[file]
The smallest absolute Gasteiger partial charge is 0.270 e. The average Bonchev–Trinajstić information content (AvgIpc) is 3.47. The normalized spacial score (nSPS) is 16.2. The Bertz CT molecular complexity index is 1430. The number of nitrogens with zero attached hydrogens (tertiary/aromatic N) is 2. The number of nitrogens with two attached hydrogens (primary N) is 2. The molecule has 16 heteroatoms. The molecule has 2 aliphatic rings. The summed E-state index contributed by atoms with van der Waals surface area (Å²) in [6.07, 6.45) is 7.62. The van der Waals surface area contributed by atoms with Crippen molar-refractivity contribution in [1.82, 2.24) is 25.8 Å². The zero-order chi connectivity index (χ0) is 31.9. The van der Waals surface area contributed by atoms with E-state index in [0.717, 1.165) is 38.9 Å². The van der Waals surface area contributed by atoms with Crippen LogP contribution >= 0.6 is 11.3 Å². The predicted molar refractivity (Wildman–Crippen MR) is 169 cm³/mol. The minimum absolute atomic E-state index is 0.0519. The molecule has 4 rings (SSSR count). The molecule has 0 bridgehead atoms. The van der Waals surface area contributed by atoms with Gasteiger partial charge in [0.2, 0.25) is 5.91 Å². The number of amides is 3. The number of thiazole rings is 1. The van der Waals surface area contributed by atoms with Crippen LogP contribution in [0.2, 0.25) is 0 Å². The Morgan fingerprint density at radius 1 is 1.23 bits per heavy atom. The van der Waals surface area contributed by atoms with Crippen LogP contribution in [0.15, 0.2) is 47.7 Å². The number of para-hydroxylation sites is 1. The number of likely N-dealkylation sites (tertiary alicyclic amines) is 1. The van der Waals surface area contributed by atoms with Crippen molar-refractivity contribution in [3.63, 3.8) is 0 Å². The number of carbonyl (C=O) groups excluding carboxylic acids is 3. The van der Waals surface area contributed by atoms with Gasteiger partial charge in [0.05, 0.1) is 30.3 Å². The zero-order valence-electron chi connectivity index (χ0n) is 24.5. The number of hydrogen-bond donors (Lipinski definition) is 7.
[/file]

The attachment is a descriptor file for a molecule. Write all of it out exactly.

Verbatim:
The smallest absolute Gasteiger partial charge is 0.270 e. The average Bonchev–Trinajstić information content (AvgIpc) is 3.47. The normalized spacial score (nSPS) is 16.2. The Bertz CT molecular complexity index is 1430. The number of nitrogens with zero attached hydrogens (tertiary/aromatic N) is 2. The number of nitrogens with two attached hydrogens (primary N) is 2. The molecule has 16 heteroatoms. The molecule has 2 aliphatic rings. The summed E-state index contributed by atoms with van der Waals surface area (Å²) in [6.07, 6.45) is 7.62. The van der Waals surface area contributed by atoms with Crippen molar-refractivity contribution in [1.82, 2.24) is 25.8 Å². The zero-order chi connectivity index (χ0) is 31.9. The van der Waals surface area contributed by atoms with E-state index in [0.717, 1.165) is 38.9 Å². The van der Waals surface area contributed by atoms with Crippen LogP contribution >= 0.6 is 11.3 Å². The predicted molar refractivity (Wildman–Crippen MR) is 169 cm³/mol. The minimum absolute atomic E-state index is 0.0519. The molecule has 4 rings (SSSR count). The molecule has 0 bridgehead atoms. The van der Waals surface area contributed by atoms with Gasteiger partial charge in [0.2, 0.25) is 5.91 Å². The number of amides is 3. The number of thiazole rings is 1. The van der Waals surface area contributed by atoms with Crippen LogP contribution in [0.2, 0.25) is 0 Å². The Morgan fingerprint density at radius 1 is 1.23 bits per heavy atom. The van der Waals surface area contributed by atoms with Crippen LogP contribution in [0.15, 0.2) is 47.7 Å². The number of para-hydroxylation sites is 1. The number of likely N-dealkylation sites (tertiary alicyclic amines) is 1. The van der Waals surface area contributed by atoms with Crippen molar-refractivity contribution in [3.63, 3.8) is 0 Å². The number of carbonyl (C=O) groups excluding carboxylic acids is 3. The van der Waals surface area contributed by atoms with Gasteiger partial charge in [0.05, 0.1) is 30.3 Å². The zero-order valence-electron chi connectivity index (χ0n) is 24.5. The number of hydrogen-bond donors (Lipinski definition) is 7.